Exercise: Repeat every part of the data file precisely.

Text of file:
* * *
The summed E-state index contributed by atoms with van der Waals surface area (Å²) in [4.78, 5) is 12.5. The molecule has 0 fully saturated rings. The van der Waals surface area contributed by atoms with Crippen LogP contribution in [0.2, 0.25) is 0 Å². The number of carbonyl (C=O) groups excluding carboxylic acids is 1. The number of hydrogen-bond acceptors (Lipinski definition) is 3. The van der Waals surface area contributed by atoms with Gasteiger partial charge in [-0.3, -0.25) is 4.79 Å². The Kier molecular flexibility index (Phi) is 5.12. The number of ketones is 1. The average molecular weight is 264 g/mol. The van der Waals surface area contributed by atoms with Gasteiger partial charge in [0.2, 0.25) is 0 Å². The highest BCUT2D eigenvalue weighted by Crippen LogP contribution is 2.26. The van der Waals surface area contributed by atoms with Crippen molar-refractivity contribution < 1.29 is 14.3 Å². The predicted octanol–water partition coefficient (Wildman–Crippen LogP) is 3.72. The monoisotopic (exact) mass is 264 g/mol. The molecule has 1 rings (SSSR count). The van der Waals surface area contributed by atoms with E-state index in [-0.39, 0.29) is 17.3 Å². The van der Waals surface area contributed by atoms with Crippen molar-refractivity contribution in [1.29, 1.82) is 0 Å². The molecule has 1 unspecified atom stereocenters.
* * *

The summed E-state index contributed by atoms with van der Waals surface area (Å²) in [4.78, 5) is 12.5. The molecule has 0 fully saturated rings. The van der Waals surface area contributed by atoms with Crippen LogP contribution in [0.2, 0.25) is 0 Å². The number of carbonyl (C=O) groups excluding carboxylic acids is 1. The number of hydrogen-bond acceptors (Lipinski definition) is 3. The van der Waals surface area contributed by atoms with Gasteiger partial charge in [-0.3, -0.25) is 4.79 Å². The Kier molecular flexibility index (Phi) is 5.12. The number of ketones is 1. The average molecular weight is 264 g/mol. The van der Waals surface area contributed by atoms with Gasteiger partial charge in [0.2, 0.25) is 0 Å². The highest BCUT2D eigenvalue weighted by Crippen LogP contribution is 2.26. The van der Waals surface area contributed by atoms with Crippen molar-refractivity contribution < 1.29 is 14.3 Å². The predicted octanol–water partition coefficient (Wildman–Crippen LogP) is 3.72. The monoisotopic (exact) mass is 264 g/mol. The molecule has 1 rings (SSSR count). The van der Waals surface area contributed by atoms with E-state index in [-0.39, 0.29) is 17.3 Å². The van der Waals surface area contributed by atoms with Crippen molar-refractivity contribution in [1.29, 1.82) is 0 Å². The molecule has 1 unspecified atom stereocenters.